European Parliament group: Hold Putin accountable at G20 summit


BRUSSELS — As opposition to Russia‘s anti-gay “propaganda” law escalates, members of the European Parliament are calling on European Union leaders and the Council of Europe to denounce that country’s increasingly forceful crackdown on the LGBT community.

The European Parliament’s Intergroup on LGBT Rights has sent a letter to EU leadership asking them to raise the matter at the G20 summit, being held in St. Petersburg, Russia next week.

Citing the Russian Foreign Agents law as an example — which requires non-governmental organizations (NGO’s) to register as “foreign agents” — Michael Cashman MEP, Co-President of the LGBT Intergroup, said:

“Whether it is the propaganda laws, the Foreign Agents law or more legislation restricting the rights of minorities and migrants, Mr. Putin’s regime is following a dangerous path. EU leaders cannot ignore that more red lines have been crossed, and they must hold Mr. Putin to account at the G20 next week.”

Activists claim the law has led to an increase in anti-LGBT violence, and in particular targeting LGBT youth and other ethnic minorities.

A spokesperson for the Intergroup on LGBT Rights told LGBTQ Nation on Thursday that, besides the “frontal assault” on LGBT rights, Russia’s increasingly hostile positions are also including several laws that were adopted to curtail the rights of ethnic minorities, and attack other NGO’s defending human rights.

Human Rights Watch, an advocacy and watchdog organization, reported in June that seven Russian groups have already been taken to court, of which five have lost administrative cases and have been ordered to pay fines and register.

Another 15 organizations that received direct notices of violation from federal prosecutor’s warning that they too may face administrative charges if they fail to register as “foreign agents.”

The spokesperson for the Intergroup also noted that recently a judge in St. Petersburg declared the “Side by Side” LGBT Film Festival a “foreign agent” and fined it €12,500 for not registering as required by Russian law.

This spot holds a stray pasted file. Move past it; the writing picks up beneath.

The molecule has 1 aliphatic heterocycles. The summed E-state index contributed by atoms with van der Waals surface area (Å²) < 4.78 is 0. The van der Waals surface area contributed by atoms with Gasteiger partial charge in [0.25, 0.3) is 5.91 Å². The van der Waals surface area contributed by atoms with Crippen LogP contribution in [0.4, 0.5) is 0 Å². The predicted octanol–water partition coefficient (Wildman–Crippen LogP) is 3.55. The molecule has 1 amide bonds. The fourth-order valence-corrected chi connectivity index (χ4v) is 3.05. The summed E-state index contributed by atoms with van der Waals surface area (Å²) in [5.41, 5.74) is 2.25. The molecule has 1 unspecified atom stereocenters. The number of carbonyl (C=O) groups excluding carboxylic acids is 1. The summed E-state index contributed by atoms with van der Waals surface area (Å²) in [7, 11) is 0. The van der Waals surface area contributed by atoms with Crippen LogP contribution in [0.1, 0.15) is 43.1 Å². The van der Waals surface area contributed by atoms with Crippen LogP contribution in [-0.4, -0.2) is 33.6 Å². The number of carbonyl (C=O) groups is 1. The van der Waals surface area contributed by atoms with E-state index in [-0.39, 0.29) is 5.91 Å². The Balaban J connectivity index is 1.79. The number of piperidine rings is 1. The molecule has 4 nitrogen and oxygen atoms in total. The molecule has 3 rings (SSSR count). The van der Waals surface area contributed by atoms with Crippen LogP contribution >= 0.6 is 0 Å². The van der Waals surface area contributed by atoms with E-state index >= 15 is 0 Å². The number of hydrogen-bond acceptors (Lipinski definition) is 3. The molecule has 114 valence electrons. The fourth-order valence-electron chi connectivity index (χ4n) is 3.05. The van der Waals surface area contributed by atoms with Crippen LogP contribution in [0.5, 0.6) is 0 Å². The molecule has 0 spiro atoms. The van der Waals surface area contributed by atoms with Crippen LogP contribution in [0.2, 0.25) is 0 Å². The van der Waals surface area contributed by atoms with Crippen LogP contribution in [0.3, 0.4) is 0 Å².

Another group, the St. Petersburg-based organization “Coming Out” was recently fined €11,400, and its Director €6,800, forcing them to shut down.

Sophie in ‘t Veld, vice-president of the LGBT Intergroup, said that Intergroup membership has also asked the Council of Europe’s Committee of Ministers to consider suspending Russia’s right to vote in the organization, according to Article 8 of its own statute.

”Russia is chipping away at the three central pillars of modern Europe: democracy, the rule of law, and human rights. It’s time for the Council of Europe to take action and suspend Russia’s voting rights,” she said. ““Mr. Putin is losing the plot: these laws don’t reflect Russia’s values, they don’t reflect European values, they reflect Putin’s ever-tighter hand of steel. It’s high time to act!”

The European Parliament already adopted a resolution on the rule of law in Russia in June this year.

The Intergroup is an informal forum for Members of the European Parliament who are committed to upholding the fundamental rights of LGBT people. Members of the Intergroup would usually take a positive stance on LGBT issues when they draft reports or amendments, when they vote in the Parliament, or when they deal with constituency affairs.

The Intergroup currently has 153 members, who are all democratically-elected Members of the European Parliament. Its work is led by 6 Presidents, and the day-to-day work is carried out by the Secretariat of the Intergroup.

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